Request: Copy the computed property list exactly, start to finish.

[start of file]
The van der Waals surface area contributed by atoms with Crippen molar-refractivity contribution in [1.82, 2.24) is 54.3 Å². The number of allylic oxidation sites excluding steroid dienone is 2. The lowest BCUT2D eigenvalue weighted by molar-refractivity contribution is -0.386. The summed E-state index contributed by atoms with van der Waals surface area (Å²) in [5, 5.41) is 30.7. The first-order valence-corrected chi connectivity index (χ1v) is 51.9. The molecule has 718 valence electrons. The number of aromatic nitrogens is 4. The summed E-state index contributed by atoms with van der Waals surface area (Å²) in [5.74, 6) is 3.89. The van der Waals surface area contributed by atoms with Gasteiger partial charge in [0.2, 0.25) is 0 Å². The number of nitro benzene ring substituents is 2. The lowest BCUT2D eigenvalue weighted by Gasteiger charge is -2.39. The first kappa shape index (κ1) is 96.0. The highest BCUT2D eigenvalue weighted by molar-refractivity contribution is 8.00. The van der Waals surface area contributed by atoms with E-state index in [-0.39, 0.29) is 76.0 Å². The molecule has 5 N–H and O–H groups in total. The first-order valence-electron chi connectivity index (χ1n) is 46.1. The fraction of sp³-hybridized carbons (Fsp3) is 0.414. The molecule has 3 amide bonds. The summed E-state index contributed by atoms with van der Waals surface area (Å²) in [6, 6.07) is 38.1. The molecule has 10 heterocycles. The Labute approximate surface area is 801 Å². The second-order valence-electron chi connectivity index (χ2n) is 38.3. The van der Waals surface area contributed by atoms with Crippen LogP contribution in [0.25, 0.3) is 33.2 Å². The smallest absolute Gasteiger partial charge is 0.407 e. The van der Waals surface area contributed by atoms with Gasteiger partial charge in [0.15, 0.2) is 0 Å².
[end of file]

The van der Waals surface area contributed by atoms with Crippen molar-refractivity contribution in [1.82, 2.24) is 54.3 Å². The number of allylic oxidation sites excluding steroid dienone is 2. The lowest BCUT2D eigenvalue weighted by molar-refractivity contribution is -0.386. The summed E-state index contributed by atoms with van der Waals surface area (Å²) in [5, 5.41) is 30.7. The first-order valence-corrected chi connectivity index (χ1v) is 51.9. The molecule has 718 valence electrons. The number of aromatic nitrogens is 4. The summed E-state index contributed by atoms with van der Waals surface area (Å²) in [5.74, 6) is 3.89. The van der Waals surface area contributed by atoms with Gasteiger partial charge in [0.2, 0.25) is 0 Å². The number of nitro benzene ring substituents is 2. The lowest BCUT2D eigenvalue weighted by Gasteiger charge is -2.39. The first kappa shape index (κ1) is 96.0. The highest BCUT2D eigenvalue weighted by molar-refractivity contribution is 8.00. The van der Waals surface area contributed by atoms with E-state index in [-0.39, 0.29) is 76.0 Å². The molecule has 5 N–H and O–H groups in total. The first-order valence-electron chi connectivity index (χ1n) is 46.1. The fraction of sp³-hybridized carbons (Fsp3) is 0.414. The molecule has 3 amide bonds. The summed E-state index contributed by atoms with van der Waals surface area (Å²) in [6, 6.07) is 38.1. The molecule has 10 heterocycles. The Labute approximate surface area is 801 Å². The second-order valence-electron chi connectivity index (χ2n) is 38.3. The van der Waals surface area contributed by atoms with Crippen LogP contribution in [0.25, 0.3) is 33.2 Å². The smallest absolute Gasteiger partial charge is 0.407 e. The van der Waals surface area contributed by atoms with Gasteiger partial charge in [0.15, 0.2) is 0 Å².